(RxWiki News) A common diabetes medication — metformin — is proving itself to be multi-talented. It’s an inexpensive, highly effective medicine that does more than lower blood sugar levels. Metformin is becoming something of a star in the cancer world.
Prostate cancer patients with diabetes who took metformin for more than six months lived longer than patients who didn’t take the medication.
This medication reduced deaths not only from prostate cancer but from all causes.
"Discuss the different medications you’re taking with your pharmacist."
David Margel, MD in Department of Surgical Oncology at Princess Margaret Hospital in Toronto, led this research.
“There is emerging evidence linking metformin use to decreased cancer risk and improved cancer-related outcomes,” the authors wrote.
The scientists suggest that metformin may influence cancer cells by decreasing insulin levels or by somehow affecting cell duplication and cell death.
This study looked at how survival was affected by the length of time men with diabetes and prostate cancer took anti-diabetic medications.
Participants included 3,837 men who were diagnosed with prostate cancer at an average age of 75 years. The men were followed for an average of 4.64 years.
The researchers found that 1,251 men took metformin before being diagnosed with prostate cancer, and 1,619 took the medicine after their cancer diagnosis.
On average, men took metformin for 19 months before learning they had prostate cancer and 8.9 months following diagnosis.
For every six months of metformin use, prostate cancer–specific death (mortality) declined by 24 percent.
Death from any cause (all-cause mortality) declined 24 percent in the first six months of taking metformin. All-cause mortality was 7 percent lower in men who took metformin between 24 and 30 months compared to prostate cancer patients who didn’t take the medication.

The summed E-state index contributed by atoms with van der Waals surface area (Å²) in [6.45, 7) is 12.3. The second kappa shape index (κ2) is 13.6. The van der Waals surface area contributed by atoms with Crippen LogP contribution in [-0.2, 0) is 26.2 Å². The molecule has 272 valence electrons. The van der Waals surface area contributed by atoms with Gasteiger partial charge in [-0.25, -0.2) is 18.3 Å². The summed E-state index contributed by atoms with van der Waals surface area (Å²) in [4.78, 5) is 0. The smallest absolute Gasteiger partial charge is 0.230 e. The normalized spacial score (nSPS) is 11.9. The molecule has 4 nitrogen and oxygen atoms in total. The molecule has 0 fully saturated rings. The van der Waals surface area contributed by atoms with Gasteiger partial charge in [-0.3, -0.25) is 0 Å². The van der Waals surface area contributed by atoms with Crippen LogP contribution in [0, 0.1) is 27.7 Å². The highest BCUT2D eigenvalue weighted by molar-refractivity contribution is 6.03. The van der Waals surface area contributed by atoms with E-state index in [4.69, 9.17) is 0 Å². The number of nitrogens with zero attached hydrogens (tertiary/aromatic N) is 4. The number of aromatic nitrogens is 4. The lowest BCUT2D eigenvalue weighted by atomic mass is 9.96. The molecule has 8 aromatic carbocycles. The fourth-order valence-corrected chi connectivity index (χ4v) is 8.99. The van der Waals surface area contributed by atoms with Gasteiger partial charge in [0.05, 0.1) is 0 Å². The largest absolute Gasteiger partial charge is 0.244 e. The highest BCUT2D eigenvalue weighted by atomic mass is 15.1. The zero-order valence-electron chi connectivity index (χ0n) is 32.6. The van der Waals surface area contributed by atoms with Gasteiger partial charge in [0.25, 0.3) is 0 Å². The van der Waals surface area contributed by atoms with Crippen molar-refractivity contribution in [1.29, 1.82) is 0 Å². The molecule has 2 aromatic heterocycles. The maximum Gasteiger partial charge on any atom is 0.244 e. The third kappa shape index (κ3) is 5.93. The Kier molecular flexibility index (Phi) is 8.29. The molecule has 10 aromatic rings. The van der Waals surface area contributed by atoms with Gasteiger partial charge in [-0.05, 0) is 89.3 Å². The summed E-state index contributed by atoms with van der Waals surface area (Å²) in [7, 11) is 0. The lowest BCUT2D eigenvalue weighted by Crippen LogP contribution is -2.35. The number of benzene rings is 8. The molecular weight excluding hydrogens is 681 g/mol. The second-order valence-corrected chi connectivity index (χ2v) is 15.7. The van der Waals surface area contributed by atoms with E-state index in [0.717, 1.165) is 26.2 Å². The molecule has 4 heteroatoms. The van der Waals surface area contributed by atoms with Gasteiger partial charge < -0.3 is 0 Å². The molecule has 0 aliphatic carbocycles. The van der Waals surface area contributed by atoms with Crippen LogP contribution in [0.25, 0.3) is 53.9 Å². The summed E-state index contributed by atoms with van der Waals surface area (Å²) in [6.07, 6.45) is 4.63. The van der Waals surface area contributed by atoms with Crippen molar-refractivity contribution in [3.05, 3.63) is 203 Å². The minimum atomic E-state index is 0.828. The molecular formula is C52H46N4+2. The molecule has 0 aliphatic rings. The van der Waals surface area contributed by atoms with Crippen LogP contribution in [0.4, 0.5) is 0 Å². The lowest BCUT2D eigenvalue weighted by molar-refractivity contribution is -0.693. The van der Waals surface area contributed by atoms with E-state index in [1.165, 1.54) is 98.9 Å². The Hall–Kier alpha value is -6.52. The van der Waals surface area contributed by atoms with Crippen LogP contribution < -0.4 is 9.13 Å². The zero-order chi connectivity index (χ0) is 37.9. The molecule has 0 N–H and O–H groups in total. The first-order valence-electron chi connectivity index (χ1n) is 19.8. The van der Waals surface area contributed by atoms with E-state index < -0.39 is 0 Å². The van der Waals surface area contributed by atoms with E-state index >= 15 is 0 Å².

There was no mortality benefit seen in other types of diabetes medications.
“Several studies have suggested metformin use decreases prostate cancer incidence and mortality. The question was whether better control of diabetes was the reason; however, this review clearly shows a reduction in prostate cancer mortality," said E. David Crawford, MD, professor of surgery, urology and radiation oncology and head of the Section of Urologic Oncology at the University of Colorado Health Sciences Center (UCHSC) in Denver, who was not involved in this study.
“These results suggest that metformin may further improve survival as an adjunct [after surgery] therapy, even among those already receiving optimal cancer treatments,” the authors wrote.
They added, “We believe an interventional study of the use of metformin to delay progression in prostate cancer is warranted."
Findings from this study were published August 5 in the Journal of Clinical Oncology.
Grants from the Canadian Cancer Society Research Institute, the Heart and Stroke Foundation of Ontario, the Canadian Diabetes Association/CIHR-Institute of Nutrition and a Metabolism and Diabetes Clinician Scientist Award were used to fund this study. No conflicts of interest were reported.